Vertebra Chair System

Emilio Ambasz and Giancarlo Piretti
1976
Seen in ‘Assassin’, ‘Games’, ‘Sand’ and ‘Orbit’

This pops up quite a few times in season D, and features in a Doctor Who or two.  Again the emphasis is on correct posture and back support.  Personally, I admire this chair, but its inclusion in a sci-fi drama looks more like space age flight deck meets 1980’s call centre.



Coulsdon side chair

William Plunkett
1960’s
Seen in ‘Mission to Destiny’

These rather elegant leather and chrome chairs are the first of many chair sightings on the Ortega.  Life must have hanged heavy for the weary crew.  But it’s comforting to know that they played endless ‘space battleships’ games, and glanced at each other suspiciously, while sat in style.  All before the proverbial hit the fan.



‘Mitcham’ armchair

William Plunkett
1965
Seen in ‘Breakdown’.

Another Plunkett design.  This cantilever design has been my proverbial search for ‘Star One’, taking an eternity to find, and even then I only found it via brain print, using a trigger phrase.



Comforto
Charles Pollock
1970’s
Seen in ‘Voice from the Past’, ‘Gold’.

High backed version of the more familiar Pollock design.  For some reason I always imagined this to be the best kind of chair to launch yourself backwards and glide along the floor at speed, when no one is looking.  Or, the cast playing chair tennis on the Liberator flight deck, with Gareth Thomas strapped into it.    So many possibilities, so little time.



‘Tulip’ Dining Table 42″

Eero Saarinen
1957
Seen in ‘Aftermath’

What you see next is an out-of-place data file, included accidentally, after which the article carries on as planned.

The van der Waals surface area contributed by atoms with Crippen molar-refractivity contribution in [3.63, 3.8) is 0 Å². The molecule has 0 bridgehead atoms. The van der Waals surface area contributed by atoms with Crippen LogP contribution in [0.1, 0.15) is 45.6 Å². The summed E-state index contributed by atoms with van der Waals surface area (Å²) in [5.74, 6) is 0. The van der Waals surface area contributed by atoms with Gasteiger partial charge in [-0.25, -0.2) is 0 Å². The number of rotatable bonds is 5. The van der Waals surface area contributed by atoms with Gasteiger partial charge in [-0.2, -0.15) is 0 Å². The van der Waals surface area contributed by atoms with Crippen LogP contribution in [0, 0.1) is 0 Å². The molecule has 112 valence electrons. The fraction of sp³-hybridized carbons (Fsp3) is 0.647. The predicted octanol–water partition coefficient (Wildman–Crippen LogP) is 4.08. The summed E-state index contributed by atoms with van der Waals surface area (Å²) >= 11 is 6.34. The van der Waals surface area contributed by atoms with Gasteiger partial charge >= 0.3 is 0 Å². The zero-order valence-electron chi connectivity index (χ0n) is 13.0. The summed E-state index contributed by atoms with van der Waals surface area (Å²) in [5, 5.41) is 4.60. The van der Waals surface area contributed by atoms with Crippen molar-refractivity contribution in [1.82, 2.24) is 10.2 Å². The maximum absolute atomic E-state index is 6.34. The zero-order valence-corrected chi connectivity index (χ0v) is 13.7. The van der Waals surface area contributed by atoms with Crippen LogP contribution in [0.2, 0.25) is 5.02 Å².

Eero Saarinen was confronting the “ugly, confusing, unrestful world”.  And the result is a total success in my eyes.  A timeless classic.  This range is something I associate with telefantasy, and slips into any set design with ease.



‘Tulip’ Chair

Eero Saarinen
1956
Seen in ‘Gambit’

Another classic, designed to go with the table. “I wanted to clear up the slum of legs”, said Saarinen.  Therefore, probably quite apt for Freedom City.   The curves and fibreglass moulding shout ‘space age’.  I’m surprised that it didn’t get used more in Blake’s 7.



Designer sun lounger.

Late 1960’s / early 1970’s
Designer unknown
Seen in ‘The Web’

These fibreglass beauts are a reminder that aliens, who have lost their identity, and are part of the Auronar, need to take time out and relax with an ice cold drink in their hand.



Tractor stool

Rodney Kinsman
1960’s
Seen in ‘Volcano’, The Harvest of Kairos’, ‘Children of Auron’

Some classic British design here, as Kinsman takes influences from past decades and gives it a new spin.  Looking at Servalan’s cruiser set from season C, it looks like the metallic feel is designed around the stools, and not the other way around.  It also adds to the idea that the crew are not people, but machines designed to press buttons.



Venus

Pieff of Worcester.
1970’s
Seen in ‘Volcano’.

Those idealists on Obsidian, have two things to consider ideal: the vow they all live by, and generally being docile in a fine assortment of chairs.  The wicker and brass frame, houses a leather cushion that screams ‘lounge’.  Oh, and it matches their white attire.  Peace out.



Elda

Joe Colombo
1963
Seen in ‘Seek – Locate – Destroy’, ‘Deliverance’.

This forward thinking beaut was named after Columbo’s wife.  While Servalan will occupy it in season A, there was clearly a rethink the following year, as she sat in a couple of custom built designs.  But what a design!